Two legislative races in Clark County are indeed close enough to trigger automatic recounts, according to election results certified Tuesday, which also show Republican Sen. Don Benton with a 78-vote lead over Democrat Tim Probst and Democrat Monica Stonier with a 139-vote lead over Republican Julie Olson. Both races are in the 17th District.
Despite the need for a recount in his race for re-election, Benton, R-Vancouver, has already declared victory. On Monday evening, he issued a press release that stated: "No one familiar with Clark County elections expects the victory to be overturned."
The recounts will be done by hand and will begin next week, Clark County Auditor Greg Kimsey said. On Thursday, elections officials begin separating all of the 17th District ballots from the other Clark County ballots.
Officials will need to perform two recounts of all 58,994 ballots cast in the 17th District — one recount for the House race and one for the Senate race. The recount in the Senate race could be finished by the middle of next week, Kimsey said, and the recount in the House race could be finished about three days after that.
Rather than seek election to a third House term, Probst ran against Benton.
Olson and Stonier ran to replace Probst in the House. Although Benton is declaring victory, Probst said he wants to see the results of the recount before he makes any announcement about the election outcome. He also said he will have no regrets if he does lose.
"I'll definitely wait and see how the recount turns out," Probst said by phone Tuesday. "I'm incredibly proud of the race that I ran, about sticking to the issues and the record, and I'm proud of my volunteers and my supporters. … I would do it all over again."
Benton said his presumptive victory is a win for all of Washington state. Partisans at the state level have kept a close eye on Benton's Senate race because his win could disrupt the narrow Democratic majority in the Senate.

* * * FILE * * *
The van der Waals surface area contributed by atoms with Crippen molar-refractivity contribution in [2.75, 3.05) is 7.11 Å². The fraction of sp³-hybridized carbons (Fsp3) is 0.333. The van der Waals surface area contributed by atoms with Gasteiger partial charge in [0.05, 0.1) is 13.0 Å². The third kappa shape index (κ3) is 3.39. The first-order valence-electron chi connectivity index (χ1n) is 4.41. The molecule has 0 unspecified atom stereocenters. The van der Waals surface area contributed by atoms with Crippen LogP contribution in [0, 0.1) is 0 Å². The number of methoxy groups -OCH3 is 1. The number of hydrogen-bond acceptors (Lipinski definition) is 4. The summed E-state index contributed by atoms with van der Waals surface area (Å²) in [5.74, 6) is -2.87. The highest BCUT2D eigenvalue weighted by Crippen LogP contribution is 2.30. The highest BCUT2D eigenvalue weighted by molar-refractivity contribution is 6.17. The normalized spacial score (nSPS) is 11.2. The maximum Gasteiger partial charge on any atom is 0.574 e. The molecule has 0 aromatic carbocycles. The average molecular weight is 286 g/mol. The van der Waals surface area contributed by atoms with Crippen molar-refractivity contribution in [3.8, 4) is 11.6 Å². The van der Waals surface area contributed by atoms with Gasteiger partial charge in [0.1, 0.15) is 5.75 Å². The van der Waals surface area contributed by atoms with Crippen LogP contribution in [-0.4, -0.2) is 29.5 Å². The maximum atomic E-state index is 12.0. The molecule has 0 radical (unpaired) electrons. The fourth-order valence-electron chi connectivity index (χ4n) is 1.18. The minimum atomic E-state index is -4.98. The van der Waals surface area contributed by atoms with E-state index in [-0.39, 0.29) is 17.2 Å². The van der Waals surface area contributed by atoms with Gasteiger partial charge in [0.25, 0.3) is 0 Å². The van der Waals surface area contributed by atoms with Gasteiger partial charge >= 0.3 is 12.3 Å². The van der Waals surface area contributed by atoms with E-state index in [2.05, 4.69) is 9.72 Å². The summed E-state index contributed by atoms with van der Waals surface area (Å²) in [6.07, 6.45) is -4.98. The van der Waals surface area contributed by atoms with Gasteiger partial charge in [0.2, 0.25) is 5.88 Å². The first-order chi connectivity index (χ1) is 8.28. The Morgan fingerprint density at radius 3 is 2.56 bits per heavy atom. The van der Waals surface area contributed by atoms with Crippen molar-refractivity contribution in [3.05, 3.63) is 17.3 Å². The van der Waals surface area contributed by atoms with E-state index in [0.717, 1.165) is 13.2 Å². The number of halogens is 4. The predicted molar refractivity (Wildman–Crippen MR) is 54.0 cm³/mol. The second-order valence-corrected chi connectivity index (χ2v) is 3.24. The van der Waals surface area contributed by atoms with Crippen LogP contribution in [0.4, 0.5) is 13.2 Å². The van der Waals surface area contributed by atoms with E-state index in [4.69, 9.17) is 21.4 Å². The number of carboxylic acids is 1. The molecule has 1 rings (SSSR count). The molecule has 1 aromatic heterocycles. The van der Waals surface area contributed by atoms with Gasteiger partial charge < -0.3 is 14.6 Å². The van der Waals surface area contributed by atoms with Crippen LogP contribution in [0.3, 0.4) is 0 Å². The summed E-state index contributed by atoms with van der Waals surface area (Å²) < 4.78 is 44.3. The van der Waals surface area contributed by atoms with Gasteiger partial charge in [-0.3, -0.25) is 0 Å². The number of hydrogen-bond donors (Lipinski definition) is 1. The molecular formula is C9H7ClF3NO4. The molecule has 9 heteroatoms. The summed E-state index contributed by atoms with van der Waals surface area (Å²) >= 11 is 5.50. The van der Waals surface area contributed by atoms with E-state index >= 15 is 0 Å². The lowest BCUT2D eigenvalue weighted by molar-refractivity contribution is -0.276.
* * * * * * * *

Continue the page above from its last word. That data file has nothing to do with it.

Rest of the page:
This year, Democrats were the majority party in the state Senate, 27-22. A Benton win means the Democrats would have a 26-23 majority for the 2013 legislative session.
Because there are a couple of philosophically conservative Democrats in the Senate, Republicans are hoping they can gain at least a philosophical majority and force a power-sharing arrangement that would elevate Republicans to some committee chair positions. Republicans employed a similar strategy during the budget debate earlier this year, when a few Democrats sided with Republicans and helped them advance an alternative spending plan.
"A coalition seekinga philosophical majority for smaller government has a real chance of now forming in the Senate," Benton wrote in his press release. "It can act as a counterweight to the House."
Senate Democrats announced on Tuesday that they would give Republican members more seats on Senate policy committees, which would make it easier for Republican lawmakers to pass legislation out of each committee. If the Democrats' plan is approved by the entire Senate, Democrats would have only a one-vote advantage over Republicans in those policy committees.
Democrats also proposed picking one of their more conservative Democrats to chair the Senate's budget-writing Ways and Means Committee.